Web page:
With the rise of academics who write blogs and use social media (such as Twitter and Facebook), and given the wealth of self-published content generally, pertinent information is now moving away from traditional forms. A student in science can learn a great deal from Neil Degrass Tyson’s Podcast; in fact, it’s likely a more accessible medium for young students than his published articles. Additionally, students need to know what online content they can reproduce and how to credit it properly (digital ethics).

The problem students face in the new world is no longer access to information, but rather how to deal with the glut of content that confronts them when they google a research topic. If we want them to effectively navigate online material (as 21st century learners), then research now needs to include not only “traditional” methods and materials, but digital ones as well. We need to ensure that they know how to evaluate a website, a blog post, a tweet, a Facebook entry. These evaluative skills transfer cross curricularly and prepare students for the broader world of online communication.

Engaging online is a modern communication skill

Engaging in effective discourse and debate is a necessary skill that many of us learned in school via class discussions, group activities, classroom debates, in class presentations, etc. Being able to effectively communicate is a requirement to success in many facets of life (academia, business, personal life, etc).

In our emerging digital world, a new medium of exchange has developed: online engagement, especially via social media. Effectively engaging online requires a myriad of skills that we strive to foster in school – effective written communication, brevity and civility. These components are often highlighted in Digital Citizenship programs, but in tradition-bound K12 education, we often deride social media as trite or ineffective.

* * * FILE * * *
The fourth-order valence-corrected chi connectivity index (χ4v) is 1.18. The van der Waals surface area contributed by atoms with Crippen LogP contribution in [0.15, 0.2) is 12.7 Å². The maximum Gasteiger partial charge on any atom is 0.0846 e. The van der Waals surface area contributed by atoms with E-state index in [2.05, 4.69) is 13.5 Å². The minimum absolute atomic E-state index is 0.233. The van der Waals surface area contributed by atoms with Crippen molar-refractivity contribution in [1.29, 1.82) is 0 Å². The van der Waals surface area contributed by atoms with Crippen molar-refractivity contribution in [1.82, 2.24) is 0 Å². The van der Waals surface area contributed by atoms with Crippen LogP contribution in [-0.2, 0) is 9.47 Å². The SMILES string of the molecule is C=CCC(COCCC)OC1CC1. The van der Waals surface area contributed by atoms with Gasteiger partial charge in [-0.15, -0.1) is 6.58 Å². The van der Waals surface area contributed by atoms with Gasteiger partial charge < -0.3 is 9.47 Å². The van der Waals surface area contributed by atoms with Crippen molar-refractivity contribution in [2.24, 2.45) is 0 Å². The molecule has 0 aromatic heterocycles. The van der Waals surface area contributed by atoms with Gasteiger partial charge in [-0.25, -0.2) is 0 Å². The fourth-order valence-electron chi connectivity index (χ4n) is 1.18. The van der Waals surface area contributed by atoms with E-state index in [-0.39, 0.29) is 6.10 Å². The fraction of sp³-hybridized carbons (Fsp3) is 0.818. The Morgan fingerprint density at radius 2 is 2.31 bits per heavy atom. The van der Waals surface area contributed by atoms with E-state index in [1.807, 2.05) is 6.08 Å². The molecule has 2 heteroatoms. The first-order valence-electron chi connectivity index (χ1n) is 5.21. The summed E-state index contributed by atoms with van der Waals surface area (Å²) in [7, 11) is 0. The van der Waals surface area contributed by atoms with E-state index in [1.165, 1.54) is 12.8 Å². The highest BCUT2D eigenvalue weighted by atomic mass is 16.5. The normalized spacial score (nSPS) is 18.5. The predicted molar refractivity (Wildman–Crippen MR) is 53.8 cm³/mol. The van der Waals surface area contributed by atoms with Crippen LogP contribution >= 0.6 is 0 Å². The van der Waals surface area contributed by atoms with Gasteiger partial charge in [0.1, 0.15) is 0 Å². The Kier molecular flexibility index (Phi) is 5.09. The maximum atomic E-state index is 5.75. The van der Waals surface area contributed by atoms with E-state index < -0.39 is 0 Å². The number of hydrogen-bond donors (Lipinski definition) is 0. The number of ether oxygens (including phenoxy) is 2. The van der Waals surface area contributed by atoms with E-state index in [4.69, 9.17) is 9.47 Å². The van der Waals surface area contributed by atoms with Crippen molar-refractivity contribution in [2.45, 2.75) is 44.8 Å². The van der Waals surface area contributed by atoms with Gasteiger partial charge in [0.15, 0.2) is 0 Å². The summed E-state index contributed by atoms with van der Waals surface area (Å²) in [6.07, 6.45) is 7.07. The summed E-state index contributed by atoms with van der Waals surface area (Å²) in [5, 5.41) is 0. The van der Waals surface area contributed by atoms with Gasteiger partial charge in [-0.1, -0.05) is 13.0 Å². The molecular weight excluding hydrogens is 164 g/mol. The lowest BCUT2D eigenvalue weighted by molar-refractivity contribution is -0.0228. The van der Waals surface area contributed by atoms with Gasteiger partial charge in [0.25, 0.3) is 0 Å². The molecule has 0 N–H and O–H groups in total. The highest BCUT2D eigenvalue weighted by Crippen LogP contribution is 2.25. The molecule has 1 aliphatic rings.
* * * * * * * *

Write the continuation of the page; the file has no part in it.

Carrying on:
Brian-MuseHowever, social media use has quickly grown in professional and academic realms. I recently had a conversation with a friend from my high school days, Brian Muse. Brian is a successful attorney with a practice focused on the ADA (Americans with Disabilities Act). The primary focus of our conversation was the role that social media plays in Brian’s practice.

Even I (an avid proponent of the power of online engagement) was surprised at how much value Brian and his peers put on social media. In addition to maintaining an active Twitter account (with the full encouragement of his firm), he also writes a blog on relevant ADA law.

Brian told me that social media, especially Twitter, is an effective tool for legal professionals in several ways: networking, branding, and research. As an attorney in a dynamic field, it’s his job to predict where the law is going; Twitter serves as an effective crowdsourcing medium for him to take the pulse of labor law. His online presence and engagement (through his blog and Twitter account) allows him to share his knowledge with others and has led to several referrals from attorneys or chambers of commerce.

Speaking both a professional and a parent, Brian told me: “Any child that graduates high school with these skills will have such a leg up in this business world.”

Just as we anticipate that the traditional communication skills we teach children as part of our established curriculum will translate to a broader skill set, so will their ability to engage with people safely and effectively online. Likewise, just as we do not need to establish a separate curriculum or class for “digital literacy,” we can incorporate updated 21st century communication skills across our established curricular models.